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  #1 (permalink)  
Old Mar 16th, 2012, 04:50 PM
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Angry Clutch problems

Wondering if anybody has had simular issues with their clutches.

I own a 2003 mini one, which has done 65000 miles. After 25000 miles the clutch went, which i was assured it was a fault with the clutch, but the warrenty was up so had to pay.

Now after 40000 miles the new one has just failed. wont go into gear whan clutch pedal is pushed, only goes into gear when revs match gear revs. and when i accelerate it is as if its in neutral. its a pain in the ass.

thats two clutches in 65000 miles. it can't be my driving as i take good care in driving it, never rest on the clutch, use handbrake on hills, etc.

HELP!!!!
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Old Mar 16th, 2012, 08:10 PM
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i had exactly the same problem

my first clutch lasted 30k
second 10k
third 10k
and now im on my fourth

first clutch was genuine mini
second was a aftermarket but turned out was fitted wrong
third was also aftermarket and also turned out was fitted wrong
fourth is a genuine mini clutch and was fitted by someone who only deals with minis so it is fitted right now.

it turnes out a mini clutch is different to other clutches and mechanics tell you they have done it properly but if they dont know how to do a mini clutch chances are its fitted wrong. Just had to have a new gearbox due to the clutches fitted wrong aswell
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Old Mar 17th, 2012, 12:11 PM
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Hey!

Just curious to know how a garage could fit a clutch wrong? My mini one is on just over 80.000 and is about to get a new clutch fitted, i did my home work on which garage to use BUT any garage i spoke to did not have a problem with fitting the actual clutch which all said was a very quick job indeed, it was the actual stripping down the mini to get to the clutch that some admitted to not having done so the labour would be more to say a garage that had done it 3 or 4 times now. If the clutch was not fitted proper and only lasted 10.000 would you not feel something was wrong? surely for a clutch that should infact last many 10.000's of miles fail at such a short time would show signs? My clutch at the moment is ok and i can still drive the Mini but the vibration i feel on the pedal is getting worse so have decided to get it fixed before it just goes on us.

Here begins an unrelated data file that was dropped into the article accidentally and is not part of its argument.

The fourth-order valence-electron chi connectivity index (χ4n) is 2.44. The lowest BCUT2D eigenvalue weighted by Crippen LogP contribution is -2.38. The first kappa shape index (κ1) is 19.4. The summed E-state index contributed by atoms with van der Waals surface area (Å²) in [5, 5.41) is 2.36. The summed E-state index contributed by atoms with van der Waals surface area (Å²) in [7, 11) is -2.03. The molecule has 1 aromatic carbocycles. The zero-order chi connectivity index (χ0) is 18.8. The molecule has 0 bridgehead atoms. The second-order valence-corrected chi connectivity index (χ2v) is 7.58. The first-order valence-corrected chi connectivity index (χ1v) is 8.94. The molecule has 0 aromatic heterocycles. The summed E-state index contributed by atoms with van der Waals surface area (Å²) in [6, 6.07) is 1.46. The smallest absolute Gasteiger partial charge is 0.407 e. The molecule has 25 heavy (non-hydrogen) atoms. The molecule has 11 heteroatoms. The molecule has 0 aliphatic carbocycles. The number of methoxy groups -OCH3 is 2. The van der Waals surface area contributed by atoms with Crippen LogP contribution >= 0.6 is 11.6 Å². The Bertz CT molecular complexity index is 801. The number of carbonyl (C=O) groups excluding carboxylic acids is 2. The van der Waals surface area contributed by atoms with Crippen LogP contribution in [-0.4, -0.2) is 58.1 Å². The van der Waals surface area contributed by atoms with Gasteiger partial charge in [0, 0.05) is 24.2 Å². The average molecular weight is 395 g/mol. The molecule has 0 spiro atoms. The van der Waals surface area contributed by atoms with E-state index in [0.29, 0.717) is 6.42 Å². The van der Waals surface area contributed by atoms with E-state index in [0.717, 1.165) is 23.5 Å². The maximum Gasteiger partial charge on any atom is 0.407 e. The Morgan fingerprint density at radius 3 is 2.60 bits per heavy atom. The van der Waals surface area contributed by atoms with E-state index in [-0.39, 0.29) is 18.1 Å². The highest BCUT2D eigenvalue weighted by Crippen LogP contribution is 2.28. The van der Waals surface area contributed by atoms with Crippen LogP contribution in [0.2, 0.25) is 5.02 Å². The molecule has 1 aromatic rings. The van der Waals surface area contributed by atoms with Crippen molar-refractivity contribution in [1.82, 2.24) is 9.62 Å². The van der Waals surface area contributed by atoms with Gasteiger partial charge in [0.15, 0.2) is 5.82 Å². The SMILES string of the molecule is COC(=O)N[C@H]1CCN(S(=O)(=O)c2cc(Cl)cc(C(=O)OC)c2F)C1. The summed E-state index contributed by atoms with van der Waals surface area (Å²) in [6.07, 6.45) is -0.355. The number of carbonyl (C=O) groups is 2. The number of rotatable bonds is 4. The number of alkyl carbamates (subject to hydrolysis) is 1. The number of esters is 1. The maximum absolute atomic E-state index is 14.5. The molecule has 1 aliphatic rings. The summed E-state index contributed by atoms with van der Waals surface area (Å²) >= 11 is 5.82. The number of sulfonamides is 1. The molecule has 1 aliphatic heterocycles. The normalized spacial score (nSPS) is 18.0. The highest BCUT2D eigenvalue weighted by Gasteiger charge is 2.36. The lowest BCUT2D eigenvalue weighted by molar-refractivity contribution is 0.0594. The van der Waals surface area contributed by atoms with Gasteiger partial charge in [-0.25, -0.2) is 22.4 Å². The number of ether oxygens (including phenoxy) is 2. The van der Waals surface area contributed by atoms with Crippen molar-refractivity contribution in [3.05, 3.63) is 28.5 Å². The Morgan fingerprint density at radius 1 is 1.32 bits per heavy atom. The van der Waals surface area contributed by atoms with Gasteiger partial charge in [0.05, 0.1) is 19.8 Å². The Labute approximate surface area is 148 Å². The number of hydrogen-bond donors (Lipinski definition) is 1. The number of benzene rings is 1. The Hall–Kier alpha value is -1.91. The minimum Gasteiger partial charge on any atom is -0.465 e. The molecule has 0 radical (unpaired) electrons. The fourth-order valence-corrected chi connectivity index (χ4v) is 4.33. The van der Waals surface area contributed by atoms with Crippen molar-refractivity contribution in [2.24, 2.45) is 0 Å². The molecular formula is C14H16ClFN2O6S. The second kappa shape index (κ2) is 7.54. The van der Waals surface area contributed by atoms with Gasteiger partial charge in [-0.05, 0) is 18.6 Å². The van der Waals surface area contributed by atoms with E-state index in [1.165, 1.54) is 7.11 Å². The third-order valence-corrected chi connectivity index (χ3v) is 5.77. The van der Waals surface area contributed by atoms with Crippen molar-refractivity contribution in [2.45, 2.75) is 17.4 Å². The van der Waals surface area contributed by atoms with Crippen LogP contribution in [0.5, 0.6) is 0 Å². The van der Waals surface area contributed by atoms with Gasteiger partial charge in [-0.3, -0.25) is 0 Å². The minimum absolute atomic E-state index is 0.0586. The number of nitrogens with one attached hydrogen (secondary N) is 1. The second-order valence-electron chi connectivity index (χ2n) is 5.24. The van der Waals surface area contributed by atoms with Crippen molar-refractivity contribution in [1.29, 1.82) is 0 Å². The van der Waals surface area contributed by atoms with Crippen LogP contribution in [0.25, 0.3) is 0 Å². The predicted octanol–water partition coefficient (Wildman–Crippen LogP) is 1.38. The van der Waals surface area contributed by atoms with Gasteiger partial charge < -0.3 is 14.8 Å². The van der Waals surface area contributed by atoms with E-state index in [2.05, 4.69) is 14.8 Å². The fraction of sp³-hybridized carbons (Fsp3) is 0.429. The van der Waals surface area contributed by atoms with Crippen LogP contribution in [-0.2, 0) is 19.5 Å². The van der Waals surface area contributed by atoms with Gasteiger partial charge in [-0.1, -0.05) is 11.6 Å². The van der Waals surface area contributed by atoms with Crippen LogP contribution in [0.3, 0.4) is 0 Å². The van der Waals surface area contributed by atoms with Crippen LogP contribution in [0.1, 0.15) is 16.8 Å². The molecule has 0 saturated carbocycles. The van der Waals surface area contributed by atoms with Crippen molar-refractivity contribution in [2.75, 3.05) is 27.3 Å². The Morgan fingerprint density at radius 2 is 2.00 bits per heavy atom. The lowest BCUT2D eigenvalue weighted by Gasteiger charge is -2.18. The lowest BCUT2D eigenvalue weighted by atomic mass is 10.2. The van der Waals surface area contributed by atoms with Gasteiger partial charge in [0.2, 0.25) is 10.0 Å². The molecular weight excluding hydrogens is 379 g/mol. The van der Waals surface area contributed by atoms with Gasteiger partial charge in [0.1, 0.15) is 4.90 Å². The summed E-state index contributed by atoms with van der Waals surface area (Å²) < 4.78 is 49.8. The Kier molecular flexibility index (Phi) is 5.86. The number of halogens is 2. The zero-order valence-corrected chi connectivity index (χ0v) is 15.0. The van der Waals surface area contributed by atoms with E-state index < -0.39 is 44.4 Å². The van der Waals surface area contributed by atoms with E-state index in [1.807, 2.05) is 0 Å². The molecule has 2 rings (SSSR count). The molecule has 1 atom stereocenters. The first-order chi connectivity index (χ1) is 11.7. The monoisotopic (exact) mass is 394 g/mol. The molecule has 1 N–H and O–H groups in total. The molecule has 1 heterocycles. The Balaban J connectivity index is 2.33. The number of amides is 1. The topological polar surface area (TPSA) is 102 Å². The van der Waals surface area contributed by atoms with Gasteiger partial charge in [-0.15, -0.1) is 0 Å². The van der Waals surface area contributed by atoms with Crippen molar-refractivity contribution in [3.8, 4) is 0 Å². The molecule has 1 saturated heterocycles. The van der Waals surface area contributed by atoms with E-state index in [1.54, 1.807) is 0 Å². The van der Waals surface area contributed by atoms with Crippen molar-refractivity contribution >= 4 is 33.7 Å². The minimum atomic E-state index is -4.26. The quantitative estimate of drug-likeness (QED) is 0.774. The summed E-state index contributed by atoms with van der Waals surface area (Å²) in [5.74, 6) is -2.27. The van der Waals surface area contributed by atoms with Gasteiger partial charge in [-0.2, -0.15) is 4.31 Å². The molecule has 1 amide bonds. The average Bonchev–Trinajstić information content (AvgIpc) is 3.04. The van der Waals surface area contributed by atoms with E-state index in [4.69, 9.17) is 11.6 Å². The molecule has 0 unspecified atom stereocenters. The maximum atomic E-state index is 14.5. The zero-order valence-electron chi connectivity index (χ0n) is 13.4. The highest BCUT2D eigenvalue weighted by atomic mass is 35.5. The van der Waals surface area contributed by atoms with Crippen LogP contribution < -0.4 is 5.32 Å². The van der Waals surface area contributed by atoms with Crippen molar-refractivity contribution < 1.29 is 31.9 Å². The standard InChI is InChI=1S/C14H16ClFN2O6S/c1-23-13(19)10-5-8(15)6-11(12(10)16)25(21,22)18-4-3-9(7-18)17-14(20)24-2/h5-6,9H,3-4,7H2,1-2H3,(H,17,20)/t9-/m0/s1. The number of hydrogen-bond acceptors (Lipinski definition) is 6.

----------------------------------
I love my Mini more than my wife
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Old Mar 22nd, 2012, 05:48 PM
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There is absolutely nothing unusual about the clutch on a mini. The biggest problem with the mini clutch is that there is not physically room for a bigger clutch. Ideally it should be about 20mm bigger diameter but there just isn't room. Hence early clutch wear.
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Old Mar 22nd, 2012, 10:40 PM
ghv
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I have just replaced the clutch, and in my experience it differs to others that I have tackled in that the input shaft from the gearbox is not supported in a bearing in the crank end. No major problem, but it does require a different technique in centering the friction plate during assembly.
I had the release bearing fail at 61K but the actual clutch was in very good condition with many thousands of miles left in it.
So much dismantling to do before and assembling after the actual clutch change!
Out of interest it cost me 60

Alan
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Old Mar 22nd, 2012, 11:02 PM
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I had a 2002 which I changed the clutch in twice myself and some of the discussion here seems a little off to me. One... my original clutch went out at about 45,000 miles which is a little premature, but I also have 4 sons who swear, SWEAR they never abused it! (smirk on that one) so ok, 45,000 miles on the factory clutch is likely from at lease SOME abuse and let that go. The replacement clutch was an expensive SPEC model, but through my own stubborness I did not resurface the flywheel thinking "it looks fine". That was a big mistake and for a number of good solid scientific reasons I will not go into here. But, suffice to say that's my first question on these replacement clutches that only lasted 10,000 miles, i.e. was the flywheel resurfaced?

As far as the clutch assembly being "different" and alignment issues due to no bearing supporting the front end of the gear box shaft, this is partially true, but my 2002 also had nice little dowell pins making alignment a no brainer and the entire assembly slipped right together with no other issues.